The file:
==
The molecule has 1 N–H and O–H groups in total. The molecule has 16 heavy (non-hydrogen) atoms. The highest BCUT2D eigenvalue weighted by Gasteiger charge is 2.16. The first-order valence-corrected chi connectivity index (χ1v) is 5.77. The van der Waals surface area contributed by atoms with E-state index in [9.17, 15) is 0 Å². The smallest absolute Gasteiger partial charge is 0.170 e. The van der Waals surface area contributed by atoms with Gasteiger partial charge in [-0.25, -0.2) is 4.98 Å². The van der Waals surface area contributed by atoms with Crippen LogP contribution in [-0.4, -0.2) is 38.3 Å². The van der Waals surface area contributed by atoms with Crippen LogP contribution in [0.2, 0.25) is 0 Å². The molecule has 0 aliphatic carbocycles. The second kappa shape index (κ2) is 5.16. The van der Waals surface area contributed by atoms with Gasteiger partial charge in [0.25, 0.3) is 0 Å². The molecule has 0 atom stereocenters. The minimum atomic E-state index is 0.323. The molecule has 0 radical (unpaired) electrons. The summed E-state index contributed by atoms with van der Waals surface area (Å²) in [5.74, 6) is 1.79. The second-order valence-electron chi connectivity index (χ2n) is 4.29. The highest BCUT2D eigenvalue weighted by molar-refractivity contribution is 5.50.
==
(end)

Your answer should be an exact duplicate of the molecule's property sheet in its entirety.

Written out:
The molecule has 1 N–H and O–H groups in total. The molecule has 16 heavy (non-hydrogen) atoms. The highest BCUT2D eigenvalue weighted by Gasteiger charge is 2.16. The first-order valence-corrected chi connectivity index (χ1v) is 5.77. The van der Waals surface area contributed by atoms with E-state index in [9.17, 15) is 0 Å². The smallest absolute Gasteiger partial charge is 0.170 e. The van der Waals surface area contributed by atoms with Gasteiger partial charge in [-0.25, -0.2) is 4.98 Å². The van der Waals surface area contributed by atoms with Crippen LogP contribution in [-0.4, -0.2) is 38.3 Å². The van der Waals surface area contributed by atoms with Crippen LogP contribution in [0.2, 0.25) is 0 Å². The molecule has 0 aliphatic carbocycles. The second kappa shape index (κ2) is 5.16. The van der Waals surface area contributed by atoms with Gasteiger partial charge in [0.25, 0.3) is 0 Å². The molecule has 0 atom stereocenters. The minimum atomic E-state index is 0.323. The molecule has 0 radical (unpaired) electrons. The summed E-state index contributed by atoms with van der Waals surface area (Å²) in [5.74, 6) is 1.79. The second-order valence-electron chi connectivity index (χ2n) is 4.29. The highest BCUT2D eigenvalue weighted by molar-refractivity contribution is 5.50.